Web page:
Market Ghost Tours

History

Interesting fact: Italian law prohibits non-native tour guides from plying their trade around historical monuments in Rome, Venice, and Florence. If the Seattle City Council were to draw similar restrictions, Pike Place Market ghost guide Mercedes Yaeger, the daughter of longtime Market vendors, would remain in business. Continuing a 27-year oral tradition of the Market’s legendary haunts and salacious gossip, Yaeger has crafted an entertaining hour for the skeptic and believer alike. With an air of lighthearted campfire scuttlebutt, she cheerfully recounts tales of whorehouses, murders, eccentrics, and conflagrations during the Market’s first century. Evoking Seattle’s early years, innocent-looking pubs and lounges are repainted as scenes of dastardly death-dealing. If you’ve ever wondered about the carnival atmosphere of the Market’s interior, Yaeger will not only introduce you to the man behind this zany concept, but can point out the phantom ballroom where theatrical Arthur Goodwin, a founding “Master of the Market,” has been seen waltzing in thin air. Though the tour rhetoric occasionally leaned on “Noble Savage” clichés to tell the story of Chief Sealth and the Suquamish nation, their tragic tale of dispossession is tempered with hilarious anecdotes, like Sealth cannily taxing the city fathers for the use of his name. The tour’s rich regional perspective can fill in some of the more disreputable vignettes that Washington’s history curricula neglect. Meet at the pig. 322-1218, www.marketghost.com.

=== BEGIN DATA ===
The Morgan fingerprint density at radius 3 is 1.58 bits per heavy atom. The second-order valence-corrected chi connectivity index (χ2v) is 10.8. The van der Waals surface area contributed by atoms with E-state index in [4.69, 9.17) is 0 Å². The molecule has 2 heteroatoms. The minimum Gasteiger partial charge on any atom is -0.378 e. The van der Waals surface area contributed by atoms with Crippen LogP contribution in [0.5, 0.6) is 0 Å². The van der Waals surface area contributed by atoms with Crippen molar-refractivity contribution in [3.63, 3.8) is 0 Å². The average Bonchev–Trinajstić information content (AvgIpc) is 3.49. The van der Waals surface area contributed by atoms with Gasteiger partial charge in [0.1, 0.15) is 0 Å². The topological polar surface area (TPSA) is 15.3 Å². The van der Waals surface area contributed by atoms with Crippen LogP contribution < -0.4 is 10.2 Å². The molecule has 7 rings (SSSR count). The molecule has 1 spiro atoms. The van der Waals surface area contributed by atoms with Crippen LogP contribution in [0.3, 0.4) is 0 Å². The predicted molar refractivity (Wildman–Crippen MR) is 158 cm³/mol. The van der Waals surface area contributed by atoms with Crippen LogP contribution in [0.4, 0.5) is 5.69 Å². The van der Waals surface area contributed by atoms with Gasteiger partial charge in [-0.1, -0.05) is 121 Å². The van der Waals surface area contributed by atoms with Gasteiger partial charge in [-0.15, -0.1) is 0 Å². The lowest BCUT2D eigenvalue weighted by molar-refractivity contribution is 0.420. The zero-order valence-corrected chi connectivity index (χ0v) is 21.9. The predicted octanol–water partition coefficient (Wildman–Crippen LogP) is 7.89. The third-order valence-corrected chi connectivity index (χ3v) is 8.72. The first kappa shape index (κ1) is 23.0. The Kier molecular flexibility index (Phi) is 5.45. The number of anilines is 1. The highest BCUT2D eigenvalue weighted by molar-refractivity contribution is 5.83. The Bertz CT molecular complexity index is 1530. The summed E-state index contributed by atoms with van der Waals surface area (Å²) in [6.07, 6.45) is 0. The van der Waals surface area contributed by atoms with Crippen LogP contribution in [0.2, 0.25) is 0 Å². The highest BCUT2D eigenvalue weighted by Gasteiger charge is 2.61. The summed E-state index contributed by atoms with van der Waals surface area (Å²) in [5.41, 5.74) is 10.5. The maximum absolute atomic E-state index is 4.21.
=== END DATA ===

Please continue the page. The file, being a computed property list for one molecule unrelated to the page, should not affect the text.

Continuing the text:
comments powered by Disqus